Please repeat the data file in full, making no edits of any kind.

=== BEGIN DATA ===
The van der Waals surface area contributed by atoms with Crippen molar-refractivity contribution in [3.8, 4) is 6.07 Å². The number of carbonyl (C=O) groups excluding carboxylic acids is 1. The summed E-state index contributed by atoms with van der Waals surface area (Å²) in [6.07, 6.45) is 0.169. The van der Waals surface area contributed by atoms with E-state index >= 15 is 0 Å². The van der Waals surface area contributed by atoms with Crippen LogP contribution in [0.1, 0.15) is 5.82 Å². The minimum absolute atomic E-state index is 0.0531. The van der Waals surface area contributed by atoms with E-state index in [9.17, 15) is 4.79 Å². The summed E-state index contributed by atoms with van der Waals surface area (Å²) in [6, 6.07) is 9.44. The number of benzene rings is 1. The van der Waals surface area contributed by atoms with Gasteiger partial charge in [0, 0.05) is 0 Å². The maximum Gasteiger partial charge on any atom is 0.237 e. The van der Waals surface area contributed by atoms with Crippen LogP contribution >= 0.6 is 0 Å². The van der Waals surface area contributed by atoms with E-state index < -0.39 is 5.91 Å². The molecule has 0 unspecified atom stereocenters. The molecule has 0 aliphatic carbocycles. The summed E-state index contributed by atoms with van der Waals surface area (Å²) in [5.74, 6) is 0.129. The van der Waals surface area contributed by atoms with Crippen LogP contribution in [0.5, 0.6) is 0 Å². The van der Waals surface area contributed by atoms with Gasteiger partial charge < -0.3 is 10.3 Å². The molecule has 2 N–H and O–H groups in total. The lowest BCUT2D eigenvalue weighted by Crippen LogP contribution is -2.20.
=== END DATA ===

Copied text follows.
The van der Waals surface area contributed by atoms with Crippen molar-refractivity contribution in [3.8, 4) is 6.07 Å². The number of carbonyl (C=O) groups excluding carboxylic acids is 1. The summed E-state index contributed by atoms with van der Waals surface area (Å²) in [6.07, 6.45) is 0.169. The van der Waals surface area contributed by atoms with E-state index >= 15 is 0 Å². The van der Waals surface area contributed by atoms with Crippen LogP contribution in [0.1, 0.15) is 5.82 Å². The minimum absolute atomic E-state index is 0.0531. The van der Waals surface area contributed by atoms with E-state index in [9.17, 15) is 4.79 Å². The summed E-state index contributed by atoms with van der Waals surface area (Å²) in [6, 6.07) is 9.44. The number of benzene rings is 1. The van der Waals surface area contributed by atoms with Gasteiger partial charge in [0, 0.05) is 0 Å². The maximum Gasteiger partial charge on any atom is 0.237 e. The van der Waals surface area contributed by atoms with Crippen LogP contribution >= 0.6 is 0 Å². The van der Waals surface area contributed by atoms with E-state index < -0.39 is 5.91 Å². The molecule has 0 unspecified atom stereocenters. The molecule has 0 aliphatic carbocycles. The summed E-state index contributed by atoms with van der Waals surface area (Å²) in [5.74, 6) is 0.129. The van der Waals surface area contributed by atoms with Crippen LogP contribution in [0.5, 0.6) is 0 Å². The van der Waals surface area contributed by atoms with Gasteiger partial charge < -0.3 is 10.3 Å². The molecule has 2 N–H and O–H groups in total. The lowest BCUT2D eigenvalue weighted by Crippen LogP contribution is -2.20.